CHIOMA OPARA:  Let us come to the issue of material condition. Onuzo, how does it affect you?

CHIBUNDU ONUZO: What do you mean by that?

CHIOMA OPARA: Like how society affects you?

CHIBUNDU ONUZO: Electricity is my biggest challenge in Nigeria, particularly at night. There are also the challenges of the publishing industry. But I also see a kind of renaissance in African fiction. Nigeria/ Africa are reading again. This is one of the continents to watch.

CHIOMA OPARA: To you, Dr. Tadjo.

VERONIQUE TADJO: Motherhood takes a lot of time. Work pressure too. People ask: how do you find time to write? My advice to upcoming female writers is: “Choose your husbands wisely”.

CHIOMA OPARA: You are right, Dr. Tadjo. Virginia Woolf speaks of A Room of One’s Own. Emecheta speaks for the African female writer who needs a room of her and her children. Culture counts here for the woman, and for her tie to her children.

DOREEN BAINGANA:  It seems that only the woman has to bother about time. It is mainly the woman’s challenge. Next is how to make a living. I find that it is more difficult for me to make a living as a writer in Uganda than it would be in USA. This calls for literary support such as associations, workshops to improve the writer, lobbying, creating readership by visiting schools, creating other writers; mentorships, publishing.

CHIOMA OPARA:  Thank you. You know Prof. Udumukwu had mentioned that a particular female was not up with it as far as plot is concerned. I must mention that the female writers today are getting more and more conscious of style. If you look at the works of Buchi Emecheta and Flora Nwapa and then look at what we have today, you’ll see that a whole lot has been improved upon.

Who knows whether that will be asking for too much, if I go on to ask our veteran male writers to contribute to this discussion. I’d also like a veteran librarian, Dr Nwagha, to also talk about readership and distribution of books in Nigeria. So, please I’d like to start with Dr Gabriel Okara.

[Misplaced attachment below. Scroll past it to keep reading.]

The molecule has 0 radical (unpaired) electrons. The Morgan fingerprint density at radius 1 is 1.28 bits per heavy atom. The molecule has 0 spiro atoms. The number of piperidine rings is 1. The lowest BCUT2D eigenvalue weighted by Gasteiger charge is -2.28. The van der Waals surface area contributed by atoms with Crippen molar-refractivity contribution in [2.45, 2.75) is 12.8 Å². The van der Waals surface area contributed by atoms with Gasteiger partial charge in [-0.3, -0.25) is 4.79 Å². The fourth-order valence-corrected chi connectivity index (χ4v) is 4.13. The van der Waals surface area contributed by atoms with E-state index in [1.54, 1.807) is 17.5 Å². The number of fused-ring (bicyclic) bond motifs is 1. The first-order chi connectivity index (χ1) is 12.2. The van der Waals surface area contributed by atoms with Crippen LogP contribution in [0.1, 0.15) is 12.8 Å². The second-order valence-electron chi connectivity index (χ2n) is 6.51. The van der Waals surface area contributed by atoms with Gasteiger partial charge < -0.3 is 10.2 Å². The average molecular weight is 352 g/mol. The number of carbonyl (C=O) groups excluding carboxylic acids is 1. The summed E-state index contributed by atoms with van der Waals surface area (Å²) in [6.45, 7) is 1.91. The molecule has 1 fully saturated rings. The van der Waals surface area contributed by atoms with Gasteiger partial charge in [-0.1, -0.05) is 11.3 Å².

GABRIEL OKARA: I guess I was chosen because of my grey hairs. I’m very much impressed to hear about committed women writers. That’s to say I was listening. Can the female singer change her voice to a male voice and sing? Can a male singer change his voice to a female voice? Is it possible?

Will they be expecting the same thing? For example, if I say the political situation in your country, or the social situation…instability…in your country, I’m then trying to say the same thing, but the voice is different. So I think the same thing when I think of the male writer or the female writer.

So whether you are a male writer or a female writer, I always say, a female writer, be yourself; a male writer, be yourself. Give the readers all you have, and let the professors – the critics – talk about it, analyze it. They can tear it to pieces, and so on. That’s my thinking. When I’m writing, I don’t think about myself being a male writer, for instance. If I’m writing a poem, I don’t think I’m a male, therefore I must writ

e as a male writer. So I don’t think the female writer should be thinking that because she’s female, she’s going to write as a female writer. I don’t think there is a male style and a female style, a male singer or a female singer, a male visual artist or a female visual artist. Styles may differ, but they are all telling the same story. Thank you.

CHIOMA OPARA: No, to Captain Elechi Amadi

ELECHI AMADI: Half the human race is made up of women. And whether we like it or not, there is this crisis between men and women. In physical appearance, the way they think, and their worldview. So it’s a very good thing – it’s a great thing – that women eventually come up to the world and begin to write, because, in my view, there is no way to really get an insight into the psychology of a woman than to listen to her.

In other words, if we had only male writers, we will only have half the psychological knowledge of human beings. So it’s wonderful that women are writing. Again, I quickly emphasize, there is no other way of knowing a woman’s mind than to read her.